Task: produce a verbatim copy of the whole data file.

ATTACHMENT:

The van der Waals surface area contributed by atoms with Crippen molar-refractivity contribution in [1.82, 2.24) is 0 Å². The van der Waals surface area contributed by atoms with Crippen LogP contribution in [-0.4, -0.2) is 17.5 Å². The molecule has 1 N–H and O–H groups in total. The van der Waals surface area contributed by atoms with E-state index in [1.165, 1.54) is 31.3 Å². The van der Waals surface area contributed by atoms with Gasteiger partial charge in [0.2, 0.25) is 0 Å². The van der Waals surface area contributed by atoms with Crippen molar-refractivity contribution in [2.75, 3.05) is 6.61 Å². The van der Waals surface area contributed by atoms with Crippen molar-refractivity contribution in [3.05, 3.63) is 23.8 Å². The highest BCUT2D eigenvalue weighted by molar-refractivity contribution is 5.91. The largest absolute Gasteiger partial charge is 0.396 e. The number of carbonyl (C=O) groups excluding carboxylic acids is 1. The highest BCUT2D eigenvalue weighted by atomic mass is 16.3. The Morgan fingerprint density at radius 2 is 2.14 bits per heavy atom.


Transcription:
The van der Waals surface area contributed by atoms with Crippen molar-refractivity contribution in [1.82, 2.24) is 0 Å². The van der Waals surface area contributed by atoms with Crippen LogP contribution in [-0.4, -0.2) is 17.5 Å². The molecule has 1 N–H and O–H groups in total. The van der Waals surface area contributed by atoms with E-state index in [1.165, 1.54) is 31.3 Å². The van der Waals surface area contributed by atoms with Gasteiger partial charge in [0.2, 0.25) is 0 Å². The van der Waals surface area contributed by atoms with Crippen molar-refractivity contribution in [2.75, 3.05) is 6.61 Å². The van der Waals surface area contributed by atoms with Crippen molar-refractivity contribution in [3.05, 3.63) is 23.8 Å². The highest BCUT2D eigenvalue weighted by molar-refractivity contribution is 5.91. The largest absolute Gasteiger partial charge is 0.396 e. The number of carbonyl (C=O) groups excluding carboxylic acids is 1. The highest BCUT2D eigenvalue weighted by atomic mass is 16.3. The Morgan fingerprint density at radius 2 is 2.14 bits per heavy atom.